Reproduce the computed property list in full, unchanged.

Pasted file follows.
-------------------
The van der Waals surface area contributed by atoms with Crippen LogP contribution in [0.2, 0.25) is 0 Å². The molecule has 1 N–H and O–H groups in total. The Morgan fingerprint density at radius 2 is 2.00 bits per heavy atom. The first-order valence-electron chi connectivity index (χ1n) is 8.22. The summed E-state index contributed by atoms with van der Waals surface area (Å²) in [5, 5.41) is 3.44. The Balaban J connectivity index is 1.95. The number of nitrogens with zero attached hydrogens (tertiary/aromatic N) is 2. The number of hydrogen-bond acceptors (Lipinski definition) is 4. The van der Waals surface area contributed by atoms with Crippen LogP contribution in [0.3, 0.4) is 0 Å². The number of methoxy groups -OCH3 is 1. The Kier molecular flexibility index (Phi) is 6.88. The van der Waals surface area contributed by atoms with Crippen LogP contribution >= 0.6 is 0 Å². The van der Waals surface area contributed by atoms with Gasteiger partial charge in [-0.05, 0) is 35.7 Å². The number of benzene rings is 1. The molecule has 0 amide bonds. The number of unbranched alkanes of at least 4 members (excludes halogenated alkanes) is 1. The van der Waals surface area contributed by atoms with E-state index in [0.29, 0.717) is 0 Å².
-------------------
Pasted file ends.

The van der Waals surface area contributed by atoms with Crippen LogP contribution in [0.2, 0.25) is 0 Å². The molecule has 1 N–H and O–H groups in total. The Morgan fingerprint density at radius 2 is 2.00 bits per heavy atom. The first-order valence-electron chi connectivity index (χ1n) is 8.22. The summed E-state index contributed by atoms with van der Waals surface area (Å²) in [5, 5.41) is 3.44. The Balaban J connectivity index is 1.95. The number of nitrogens with zero attached hydrogens (tertiary/aromatic N) is 2. The number of hydrogen-bond acceptors (Lipinski definition) is 4. The van der Waals surface area contributed by atoms with Crippen LogP contribution in [0.3, 0.4) is 0 Å². The number of methoxy groups -OCH3 is 1. The Kier molecular flexibility index (Phi) is 6.88. The van der Waals surface area contributed by atoms with Crippen LogP contribution >= 0.6 is 0 Å². The van der Waals surface area contributed by atoms with Gasteiger partial charge in [-0.05, 0) is 35.7 Å². The number of benzene rings is 1. The molecule has 0 amide bonds. The number of unbranched alkanes of at least 4 members (excludes halogenated alkanes) is 1. The van der Waals surface area contributed by atoms with E-state index in [0.29, 0.717) is 0 Å².